Then there’s Jim Sheridan occupying the director’s chair, he of My Left Foot and In The Name of The Father fame. It emerged though that the respected director was none too pleased with the resultant film – for reasons unknown – and wanted to have his name removed from it. This revelation suggested that all was not well at all in this particular house, and Sheridan was right to want to distance himself from this turgid turkey.
So what’s the story? Craig is the hot shot book editor who moves from the big city to a new house in suburbia only to find his sleep and peace of mind severely interrupted.
Firstly, things start to go bump in the night, then there’s the small matter of the mysterious stranger watching him and his family through the windows, not to mention Watts’s cryptic neighbour who reveals that that a grisly murder in which former resident Peter Ward murdered his own family Jack Torrence-style took place in the very same house that his wife and two young daughters now call home. A little investigative work though reveals that Will and Pete might have something in common…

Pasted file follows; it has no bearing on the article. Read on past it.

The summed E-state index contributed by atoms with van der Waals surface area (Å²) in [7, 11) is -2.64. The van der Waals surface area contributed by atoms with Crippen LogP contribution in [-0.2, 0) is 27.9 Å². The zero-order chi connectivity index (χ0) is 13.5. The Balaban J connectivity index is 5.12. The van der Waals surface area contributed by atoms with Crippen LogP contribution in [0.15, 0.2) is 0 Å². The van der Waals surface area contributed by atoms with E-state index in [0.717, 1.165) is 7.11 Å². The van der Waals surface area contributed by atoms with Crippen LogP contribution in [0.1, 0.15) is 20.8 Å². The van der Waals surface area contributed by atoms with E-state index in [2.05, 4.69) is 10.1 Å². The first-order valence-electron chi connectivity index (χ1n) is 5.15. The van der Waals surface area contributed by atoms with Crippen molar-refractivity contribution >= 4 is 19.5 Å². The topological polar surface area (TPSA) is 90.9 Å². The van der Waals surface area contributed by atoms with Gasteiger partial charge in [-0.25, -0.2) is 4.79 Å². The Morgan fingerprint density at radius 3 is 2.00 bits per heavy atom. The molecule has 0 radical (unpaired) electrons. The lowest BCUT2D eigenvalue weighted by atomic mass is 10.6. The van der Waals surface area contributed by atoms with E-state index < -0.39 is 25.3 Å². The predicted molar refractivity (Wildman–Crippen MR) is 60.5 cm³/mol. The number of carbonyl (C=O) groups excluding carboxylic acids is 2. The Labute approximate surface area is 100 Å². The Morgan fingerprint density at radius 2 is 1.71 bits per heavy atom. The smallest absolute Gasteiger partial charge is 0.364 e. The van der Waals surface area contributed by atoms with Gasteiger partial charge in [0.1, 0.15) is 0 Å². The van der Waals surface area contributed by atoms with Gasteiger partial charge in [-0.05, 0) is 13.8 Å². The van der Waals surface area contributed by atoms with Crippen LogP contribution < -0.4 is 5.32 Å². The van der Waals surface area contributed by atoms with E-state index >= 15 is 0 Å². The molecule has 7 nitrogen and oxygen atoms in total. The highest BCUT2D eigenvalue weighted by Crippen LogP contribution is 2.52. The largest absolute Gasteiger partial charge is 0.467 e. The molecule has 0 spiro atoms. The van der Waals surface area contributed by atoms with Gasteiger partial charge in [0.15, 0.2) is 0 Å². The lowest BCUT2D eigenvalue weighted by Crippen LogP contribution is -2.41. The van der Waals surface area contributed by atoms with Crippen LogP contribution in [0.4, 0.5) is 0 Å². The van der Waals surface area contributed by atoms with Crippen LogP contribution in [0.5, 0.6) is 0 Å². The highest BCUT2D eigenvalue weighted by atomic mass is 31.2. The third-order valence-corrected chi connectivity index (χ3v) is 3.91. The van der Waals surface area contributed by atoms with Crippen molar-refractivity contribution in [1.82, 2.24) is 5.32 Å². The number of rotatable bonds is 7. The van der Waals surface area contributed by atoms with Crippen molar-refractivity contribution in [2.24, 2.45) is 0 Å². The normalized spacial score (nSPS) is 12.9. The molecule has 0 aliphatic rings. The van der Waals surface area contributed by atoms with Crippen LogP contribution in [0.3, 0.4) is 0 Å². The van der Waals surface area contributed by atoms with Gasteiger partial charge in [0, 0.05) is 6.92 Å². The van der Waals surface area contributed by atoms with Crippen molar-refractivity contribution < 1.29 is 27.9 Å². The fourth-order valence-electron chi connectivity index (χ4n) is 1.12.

There’s relatively little surprise to the film’s ‘shock’ revelations – if you think you know what the story’s twist might be then you’re probably right. If you’ve watched a genre movie before, or have even the most passing of interests in film, then this particular type of reveal is essentially a sub-genre in its own right.
This narrative predictability is in itself not fatal but Dream House unfolds en route to said rug-pulling without chills or suspense. If it wasn’t for a handful of run-of-the mill jump shocks to quicken the pulse then there would be little to punctuate the humdrum story or rescue it from pedestrian blandness.
The cast do little to enliven things, and there is too little emotional investment evoked in their characters. Truth be told though, David Loucka’s script gives them little to work with or sink their teeth into. “Some say that all houses have memories,” the movie’s tagline informs us. For all concerned here though, this house is a memory best forgotten.
Good for: Genre diehards only.
Starring: Daniel Craig, Rachel Weisz, Naomi Watts | 18 | 92 mins
Film review: Alasdair Morton
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